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Standard AreaNovemberApril Positive Social Relationships FL 1 preferred interaction with adults initially. She demonstrated attachment with adults by making.

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Presentation on theme: "Standard AreaNovemberApril Positive Social Relationships FL 1 preferred interaction with adults initially. She demonstrated attachment with adults by making."— Presentation transcript:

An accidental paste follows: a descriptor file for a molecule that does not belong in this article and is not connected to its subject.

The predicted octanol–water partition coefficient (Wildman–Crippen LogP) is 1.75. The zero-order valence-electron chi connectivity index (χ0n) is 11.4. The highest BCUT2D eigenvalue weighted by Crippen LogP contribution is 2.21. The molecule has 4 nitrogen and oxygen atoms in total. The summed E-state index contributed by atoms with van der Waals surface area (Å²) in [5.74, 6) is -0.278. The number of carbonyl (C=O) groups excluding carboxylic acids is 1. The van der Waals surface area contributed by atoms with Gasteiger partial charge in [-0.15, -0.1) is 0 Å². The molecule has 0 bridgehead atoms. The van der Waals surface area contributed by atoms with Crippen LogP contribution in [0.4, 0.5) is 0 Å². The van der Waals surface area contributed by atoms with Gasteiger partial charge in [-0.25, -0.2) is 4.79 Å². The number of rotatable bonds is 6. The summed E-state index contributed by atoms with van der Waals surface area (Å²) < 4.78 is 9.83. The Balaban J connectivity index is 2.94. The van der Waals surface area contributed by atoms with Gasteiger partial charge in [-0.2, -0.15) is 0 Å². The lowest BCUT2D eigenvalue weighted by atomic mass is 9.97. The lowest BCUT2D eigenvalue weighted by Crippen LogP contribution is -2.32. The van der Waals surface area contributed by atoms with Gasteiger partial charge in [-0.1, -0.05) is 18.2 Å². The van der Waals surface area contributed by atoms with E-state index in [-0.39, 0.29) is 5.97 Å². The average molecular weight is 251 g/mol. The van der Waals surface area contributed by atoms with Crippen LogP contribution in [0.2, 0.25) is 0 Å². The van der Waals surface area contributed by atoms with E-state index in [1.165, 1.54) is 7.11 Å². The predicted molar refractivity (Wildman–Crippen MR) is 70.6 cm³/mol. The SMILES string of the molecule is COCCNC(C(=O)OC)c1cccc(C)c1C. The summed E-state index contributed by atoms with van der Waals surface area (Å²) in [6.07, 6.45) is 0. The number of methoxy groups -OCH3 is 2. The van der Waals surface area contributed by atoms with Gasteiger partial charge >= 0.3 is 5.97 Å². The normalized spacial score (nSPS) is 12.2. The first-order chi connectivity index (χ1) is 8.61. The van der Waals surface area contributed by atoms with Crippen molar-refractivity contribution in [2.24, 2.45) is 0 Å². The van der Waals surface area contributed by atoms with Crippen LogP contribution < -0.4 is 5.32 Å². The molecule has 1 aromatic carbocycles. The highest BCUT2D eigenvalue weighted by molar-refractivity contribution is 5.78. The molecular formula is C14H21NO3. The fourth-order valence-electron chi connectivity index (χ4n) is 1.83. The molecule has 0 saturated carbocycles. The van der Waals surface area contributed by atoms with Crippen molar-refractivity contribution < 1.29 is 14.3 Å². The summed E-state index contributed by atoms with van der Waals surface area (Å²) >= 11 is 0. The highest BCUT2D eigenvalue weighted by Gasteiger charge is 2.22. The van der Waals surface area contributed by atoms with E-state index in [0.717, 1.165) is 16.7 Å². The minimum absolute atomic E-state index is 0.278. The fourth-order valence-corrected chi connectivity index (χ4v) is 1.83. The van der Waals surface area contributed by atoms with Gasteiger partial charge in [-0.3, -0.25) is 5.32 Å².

1 Standard AreaNovemberApril Positive Social Relationships FL 1 preferred interaction with adults initially. She demonstrated attachment with adults by making pictures/writing notes to them; she also displayed appropriate hesitancy when interacting with new adults. FL 1 demonstrated interested in written language and was able to correctly write her first name, demonstrating positive self-awareness and esteem. While she displayed a narrow range of emotions and indicated the lack of understanding of social expectations for transitions/field trips/peer interaction, she observed the actions of others and once comfortable, she would verbalize her wants, needs, or choices. All of these behaviors are typical of a child learning English immersed in the culture and language. FL 1 interacts with several friends on a regular basis. She communicates in age-appropriate sentences with peers related to play concepts, materials, places, and routines. Her vocabulary related to animals, places, food, and academic concepts is exceptional and used correctly in context. She follows social rules and expectations including transitioning upon request, following the rules of a game, and waits in line for her turn. She “writes” about peers in class and includes them in her drawings, including labeling them with help to spell names correctly. She is attached to several peers and teachers, but she accepts new teachers easily and calls them by name. She met a new friend who speaks the same primary language and she immediately became animated and expressive while speaking with the friend in their home language. This association is a positive connection to her culture at the center. Knowledge and Skills FL 1 demonstrated a beginning understanding of alphabetic awareness by labeling/writing letters, and spelling orally/writing her name. She wrote non-words to express her ideas and messages to adults. FL 1 demonstrated early numeracy by: writing numerals in her home language; creating/copying AB patterns; labeling concepts of size; practicing measurement of size, quantity, and weight; counting objects 1:1; and writing numerals, and demonstrating an awareness of time/clocks. The literacy and numeracy skills that FL 1 displayed in November have become more fluent and she has even begun to “joke” with letters and rearranges letters in friends’ names to make new make- believe words. She enjoys decorating the letters in her name. She takes learning risks and “plays” with sounds to write words in English. She is often very focused and detailed in her work, and will indicate in very complete and grammatically correct sentences that she is not playing but working. This occurs when completing detailed drawings and trying to communicate ideas in words. Action to Meet Needs FL 1 displayed gross motor skills typical of her age, engaging in running, jumping, and spinning during large group time. She demonstrated a mature grasp of writing instruments and could make representational drawings of complex objects. FL 1 preferred fine motor and creative activities and frequently engaged in cutting, drawing, and marker play. Her cutting skills include correct hand position on the scissors, but she often has sharp rather than smooth edges on her cut-out pictures. She used eating utensils appropriately but took a long time to get her outdoor clothing, socks and shoes on for transitions. She preferred to be barefoot and needed lots of encouragement to put her shoes on. FL 1 still prefers fine motor tasks but is active when outside. She is able to climb snowy hillsides, climb up and over obstacles with coordination and balance. She dresses at the same pace of her peers and displays more sophisticated curiosity and risk when engaging in imaginative play with objects and peers. She expresses herself creatively with art supplies, substitutes common materials for other objects well, and uses a variety of scissors to create her work. Her cutting is becoming more smooth and she is cutting out smaller objects than in the past. Abstract PurposeDiscussion Marissa Kinjerski and Cathy Thorsen  Special Education  University of Wisconsin-Eau Claire The primary activity of the study was to document individual changes in children’s development through creating developmental portfolios based on classroom observations and results from classroom assessment. Developmental portfolios allow parents and teachers to see the progress an individual child has made throughout the year and evaluate the effectiveness of instruction. The investigators participated in the classroom each week to document children’s activities and interactions, and collected artifacts of child work. The investigators are in the process of observing children’s learning through the use of the Creative Curriculum, which uses specific units of study to deepen children’s knowledge on a particular topic. The investigators are using the observations to create developmental portfolios that contain each child’s progress in a confidential and cumulative binder. The investigators will write a summary of growth for families following an analysis of change according to the portfolio. The summary and portfolios will be given to the parents upon completion so that an overall picture of the child’s developmental progress is provided for them. The project is still in process, but the investigators expect to report that all of the children in the Creative Curriculum classroom have made significant developmental gains through the year.  Model effective inclusive strategies  Document individual learning toward Wisconsin Model Early Learning Standards (WMELS)  Analyze student developmental progress  Causation may not be attributed to project- based learning or any aspect of this study  Relationship between project-based learning and the childcare setting was not established  Both FL’s exhibited growth in all 3 domains of learning in the WMELS  Prior to the study, both FL’s were identified as possessing at-risk characteristics that were interfering with their development, making them immediately observable as different from their peers  At the end of the year, both FL’s showed social interaction typical of their age  Candidate growth in observation and informal assessment skills, and in ability to identify appropriate WMELS based on images or notes  Limitations: frequent turnover of center staff, investigator control of environment Documenting Evidence of Developmental Changes in Preschool-Age Children with Special Needs Engaged in Project-Based Learning Context For Learning  Community-based childcare  Accredited by National Association for the Education of the Young Child (NAEYC)  Serves infants through age 6, and an Institution of Higher Education student and employee population  16 morning students, 23 afternoon students in classes for this research project  Community partner in universal 4-year-old kindergarten program of the school district  Uses The Creative Curriculum  Positive behavioral guidance process  Employees consist of licensed teachers that must have a Bachelor’s Degree and 2 student workers in each classroom Results Focus Learner 2 (FL 2) Implications for Early Childhood Special Education Teachers  Creation of developmental portfolios to align observable behaviors with WMELS  Documentation of behaviors that are not age appropriate to analyze change  Connection between assessment criteria and student behavior  Strong emphasis on organization of data collection  Using components of project-based learning such as strengths-based learning and engaged learning about topics of interest to children We thank the Office of Research and Sponsored Programs for supporting this research, and Learning & Technology Services for printing this poster. Acknowledgements Standard AreaNovemberApril Positive Social Relationships FL 2 displayed some hesitation with regards to demonstration of rules and social expectations. He often followed multiple-step directions but did so with some refusal and hesitation. FL 2 was very self- aware and often showed pride in himself through vocal means or gestural expression. FL 2 demonstrated social conflict skills when the activity was enjoyable to him, but exhibited some defiance when he was being asked to do an activity he disliked. FL 2 consistently uses strategies to help him regulate his own behavior, such as putting a “bubble” in his mouth in the hallway to keep himself from talking, without being told to do so. He displays social conflict skills with a variety of friends and even reminds friends to follow the rules. He more often follows directions that are asked of him without defiance or reminders. When a teacher reminds him to use a positive social conflict resolution strategy, FL 2 generally does so immediately. He often displays turn-taking skills. He engages in more cooperative play and demonstrates a desire to play with peers instead of dictating play. Knowledge and Skills FL 2 displayed some mathematical thinking such as sorting beads by color. Though he was very verbal and detailed in conversation, sometimes the topic of his conversations were not appropriate for school. He showed a general appreciation for books but did not often partake in literacy activities by choice. Most of his play skills were imaginative, and less scientific. FL 2 displays many literacy skills such as recognizing friends’ names in print and writing their names with a model. He continues to display mathematical knowledge by counting during games and adding people at the snack table. In addition, his conversation has become more school-appropriate when talking to friends. He now exhibits more scientific thinking such as forming hypotheses and explanations for why certain events happen. Action to Meet Needs FL 2 had gross motor skills typical of his age, though had a slightly atypical gait. He moved with purpose and coordination, exhibited balancing skills, and some fine motor skills through play with Legos, but rarely through writing or drawing by choice. He often used a mature grasp, but sometimes used discrete motor movements that resulted in specific start and stop points rather than smooth transitions. His creativity was shown through play with Legos and story-telling. FL 2 continues to move with purpose and coordination. His gross motor movements have become more coordinated and integrated and resemble that of his same-aged peers. He has improved in writing skills, as his writings and drawings are legible and smoother. He is able to write many letters. He exhibits strong hand-eye coordination through tracing templates and cutting out magazine pictures. His creativity is typically displayed through play and conversation, such as drawing a treasure map and looking for the treasure with friends. He continues to be active and explorative of his environment. Focus learner 1 (FL 1) is a 5 year old female student who attends a community-based child care center for 45 hours per week. English is not her primary language, however her parent speaks and reads both the primary language and English fluently and was teaching English to the FL prior to moving to the United States. The FL began attending the child care center in mid-August where all care, behavioral guidance, and instruction occurs in English. Although old enough for 4-year- old kindergarten, the parent and center director determined that a single learning environment would be best for the child. Focus learner 2 (FL 2) is a male who is 5 years and 5 months old. He attends four-year-old kindergarten in the mornings Monday through Thursday at a community childcare for 11 hours. He attends childcare in a different room at the same facility in the afternoon Monday through Thursday, and all day Friday for a total of 34 hours. Focus Learner 1 (FL 1) Participants